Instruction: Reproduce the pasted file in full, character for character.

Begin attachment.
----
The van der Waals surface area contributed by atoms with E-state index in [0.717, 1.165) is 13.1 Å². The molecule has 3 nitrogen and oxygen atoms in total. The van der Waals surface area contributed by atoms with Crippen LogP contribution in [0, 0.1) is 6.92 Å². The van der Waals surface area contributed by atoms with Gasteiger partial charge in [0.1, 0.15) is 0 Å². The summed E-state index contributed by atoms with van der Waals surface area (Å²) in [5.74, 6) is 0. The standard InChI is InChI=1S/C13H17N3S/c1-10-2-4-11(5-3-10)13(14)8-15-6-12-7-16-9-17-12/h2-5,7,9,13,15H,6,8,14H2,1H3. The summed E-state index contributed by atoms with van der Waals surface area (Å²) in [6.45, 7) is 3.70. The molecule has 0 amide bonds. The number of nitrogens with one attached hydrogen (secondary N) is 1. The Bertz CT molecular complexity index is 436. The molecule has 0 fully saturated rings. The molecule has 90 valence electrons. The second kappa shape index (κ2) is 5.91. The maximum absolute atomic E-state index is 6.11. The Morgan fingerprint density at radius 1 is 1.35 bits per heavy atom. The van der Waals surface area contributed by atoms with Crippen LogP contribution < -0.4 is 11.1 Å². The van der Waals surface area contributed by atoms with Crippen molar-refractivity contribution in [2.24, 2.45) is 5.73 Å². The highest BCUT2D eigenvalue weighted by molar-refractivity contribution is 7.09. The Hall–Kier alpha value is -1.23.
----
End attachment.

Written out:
The van der Waals surface area contributed by atoms with E-state index in [0.717, 1.165) is 13.1 Å². The molecule has 3 nitrogen and oxygen atoms in total. The van der Waals surface area contributed by atoms with Crippen LogP contribution in [0, 0.1) is 6.92 Å². The van der Waals surface area contributed by atoms with Gasteiger partial charge in [0.1, 0.15) is 0 Å². The summed E-state index contributed by atoms with van der Waals surface area (Å²) in [5.74, 6) is 0. The standard InChI is InChI=1S/C13H17N3S/c1-10-2-4-11(5-3-10)13(14)8-15-6-12-7-16-9-17-12/h2-5,7,9,13,15H,6,8,14H2,1H3. The summed E-state index contributed by atoms with van der Waals surface area (Å²) in [6.45, 7) is 3.70. The molecule has 0 amide bonds. The number of nitrogens with one attached hydrogen (secondary N) is 1. The Bertz CT molecular complexity index is 436. The molecule has 0 fully saturated rings. The molecule has 90 valence electrons. The second kappa shape index (κ2) is 5.91. The maximum absolute atomic E-state index is 6.11. The Morgan fingerprint density at radius 1 is 1.35 bits per heavy atom. The van der Waals surface area contributed by atoms with Crippen LogP contribution < -0.4 is 11.1 Å². The van der Waals surface area contributed by atoms with Crippen molar-refractivity contribution in [2.24, 2.45) is 5.73 Å². The highest BCUT2D eigenvalue weighted by molar-refractivity contribution is 7.09. The Hall–Kier alpha value is -1.23.